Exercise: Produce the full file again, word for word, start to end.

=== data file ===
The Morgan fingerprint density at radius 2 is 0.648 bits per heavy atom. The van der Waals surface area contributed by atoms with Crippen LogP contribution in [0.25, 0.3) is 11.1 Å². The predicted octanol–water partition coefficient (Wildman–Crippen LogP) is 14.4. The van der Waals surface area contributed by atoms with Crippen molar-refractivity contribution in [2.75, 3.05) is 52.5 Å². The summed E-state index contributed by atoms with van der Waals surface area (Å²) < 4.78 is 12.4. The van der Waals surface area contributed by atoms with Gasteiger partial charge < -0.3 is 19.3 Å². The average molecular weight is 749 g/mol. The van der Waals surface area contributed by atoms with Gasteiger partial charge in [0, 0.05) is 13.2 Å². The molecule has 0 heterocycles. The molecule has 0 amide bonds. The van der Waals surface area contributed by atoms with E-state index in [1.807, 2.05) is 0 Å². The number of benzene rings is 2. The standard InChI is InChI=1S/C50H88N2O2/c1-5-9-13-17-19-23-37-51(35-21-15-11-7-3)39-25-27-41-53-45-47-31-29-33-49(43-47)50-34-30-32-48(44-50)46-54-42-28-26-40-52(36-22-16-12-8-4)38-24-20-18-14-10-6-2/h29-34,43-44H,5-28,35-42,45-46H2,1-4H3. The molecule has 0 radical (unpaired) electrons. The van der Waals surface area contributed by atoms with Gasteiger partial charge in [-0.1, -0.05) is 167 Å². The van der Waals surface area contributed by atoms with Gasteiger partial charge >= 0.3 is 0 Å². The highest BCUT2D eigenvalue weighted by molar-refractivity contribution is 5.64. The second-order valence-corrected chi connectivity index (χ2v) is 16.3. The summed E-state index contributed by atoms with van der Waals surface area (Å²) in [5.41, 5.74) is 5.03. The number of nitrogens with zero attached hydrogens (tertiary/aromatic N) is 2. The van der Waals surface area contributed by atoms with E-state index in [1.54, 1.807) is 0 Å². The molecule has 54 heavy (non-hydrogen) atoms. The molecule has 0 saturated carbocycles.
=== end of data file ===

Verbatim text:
The Morgan fingerprint density at radius 2 is 0.648 bits per heavy atom. The van der Waals surface area contributed by atoms with Crippen LogP contribution in [0.25, 0.3) is 11.1 Å². The predicted octanol–water partition coefficient (Wildman–Crippen LogP) is 14.4. The van der Waals surface area contributed by atoms with Crippen molar-refractivity contribution in [2.75, 3.05) is 52.5 Å². The summed E-state index contributed by atoms with van der Waals surface area (Å²) < 4.78 is 12.4. The van der Waals surface area contributed by atoms with Gasteiger partial charge < -0.3 is 19.3 Å². The average molecular weight is 749 g/mol. The van der Waals surface area contributed by atoms with Gasteiger partial charge in [0, 0.05) is 13.2 Å². The molecule has 0 heterocycles. The molecule has 0 amide bonds. The van der Waals surface area contributed by atoms with E-state index in [1.807, 2.05) is 0 Å². The number of benzene rings is 2. The standard InChI is InChI=1S/C50H88N2O2/c1-5-9-13-17-19-23-37-51(35-21-15-11-7-3)39-25-27-41-53-45-47-31-29-33-49(43-47)50-34-30-32-48(44-50)46-54-42-28-26-40-52(36-22-16-12-8-4)38-24-20-18-14-10-6-2/h29-34,43-44H,5-28,35-42,45-46H2,1-4H3. The molecule has 0 radical (unpaired) electrons. The van der Waals surface area contributed by atoms with Gasteiger partial charge in [-0.1, -0.05) is 167 Å². The van der Waals surface area contributed by atoms with Gasteiger partial charge >= 0.3 is 0 Å². The highest BCUT2D eigenvalue weighted by molar-refractivity contribution is 5.64. The second-order valence-corrected chi connectivity index (χ2v) is 16.3. The summed E-state index contributed by atoms with van der Waals surface area (Å²) in [5.41, 5.74) is 5.03. The number of nitrogens with zero attached hydrogens (tertiary/aromatic N) is 2. The van der Waals surface area contributed by atoms with E-state index in [1.54, 1.807) is 0 Å². The molecule has 54 heavy (non-hydrogen) atoms. The molecule has 0 saturated carbocycles.